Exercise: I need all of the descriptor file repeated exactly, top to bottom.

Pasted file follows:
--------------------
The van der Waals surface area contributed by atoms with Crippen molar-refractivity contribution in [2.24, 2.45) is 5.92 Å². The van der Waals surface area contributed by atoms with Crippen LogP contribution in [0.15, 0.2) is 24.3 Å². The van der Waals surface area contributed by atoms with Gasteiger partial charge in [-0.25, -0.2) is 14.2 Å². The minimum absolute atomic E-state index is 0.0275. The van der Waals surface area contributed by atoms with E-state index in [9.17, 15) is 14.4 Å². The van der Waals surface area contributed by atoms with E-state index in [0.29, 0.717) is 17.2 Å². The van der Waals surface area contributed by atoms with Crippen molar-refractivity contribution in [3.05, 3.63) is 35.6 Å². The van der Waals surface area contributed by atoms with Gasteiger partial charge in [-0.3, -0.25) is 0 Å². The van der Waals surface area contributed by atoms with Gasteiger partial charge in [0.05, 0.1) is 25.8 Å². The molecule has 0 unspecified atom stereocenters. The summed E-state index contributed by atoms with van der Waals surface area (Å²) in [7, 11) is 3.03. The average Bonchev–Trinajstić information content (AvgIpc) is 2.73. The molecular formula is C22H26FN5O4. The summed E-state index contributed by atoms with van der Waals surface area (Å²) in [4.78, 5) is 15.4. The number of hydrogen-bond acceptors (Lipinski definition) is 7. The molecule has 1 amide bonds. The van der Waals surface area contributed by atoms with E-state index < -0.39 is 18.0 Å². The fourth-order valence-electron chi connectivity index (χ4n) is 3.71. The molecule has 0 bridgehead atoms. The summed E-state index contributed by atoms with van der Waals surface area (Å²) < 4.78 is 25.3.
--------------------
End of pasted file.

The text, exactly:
The van der Waals surface area contributed by atoms with Crippen molar-refractivity contribution in [2.24, 2.45) is 5.92 Å². The van der Waals surface area contributed by atoms with Crippen LogP contribution in [0.15, 0.2) is 24.3 Å². The van der Waals surface area contributed by atoms with Gasteiger partial charge in [-0.25, -0.2) is 14.2 Å². The minimum absolute atomic E-state index is 0.0275. The van der Waals surface area contributed by atoms with E-state index in [9.17, 15) is 14.4 Å². The van der Waals surface area contributed by atoms with E-state index in [0.29, 0.717) is 17.2 Å². The van der Waals surface area contributed by atoms with Crippen molar-refractivity contribution in [3.05, 3.63) is 35.6 Å². The van der Waals surface area contributed by atoms with Gasteiger partial charge in [-0.3, -0.25) is 0 Å². The van der Waals surface area contributed by atoms with Gasteiger partial charge in [0.05, 0.1) is 25.8 Å². The molecule has 0 unspecified atom stereocenters. The summed E-state index contributed by atoms with van der Waals surface area (Å²) in [7, 11) is 3.03. The average Bonchev–Trinajstić information content (AvgIpc) is 2.73. The molecular formula is C22H26FN5O4. The summed E-state index contributed by atoms with van der Waals surface area (Å²) in [4.78, 5) is 15.4. The number of hydrogen-bond acceptors (Lipinski definition) is 7. The molecule has 1 amide bonds. The van der Waals surface area contributed by atoms with E-state index < -0.39 is 18.0 Å². The fourth-order valence-electron chi connectivity index (χ4n) is 3.71. The molecule has 0 bridgehead atoms. The summed E-state index contributed by atoms with van der Waals surface area (Å²) < 4.78 is 25.3.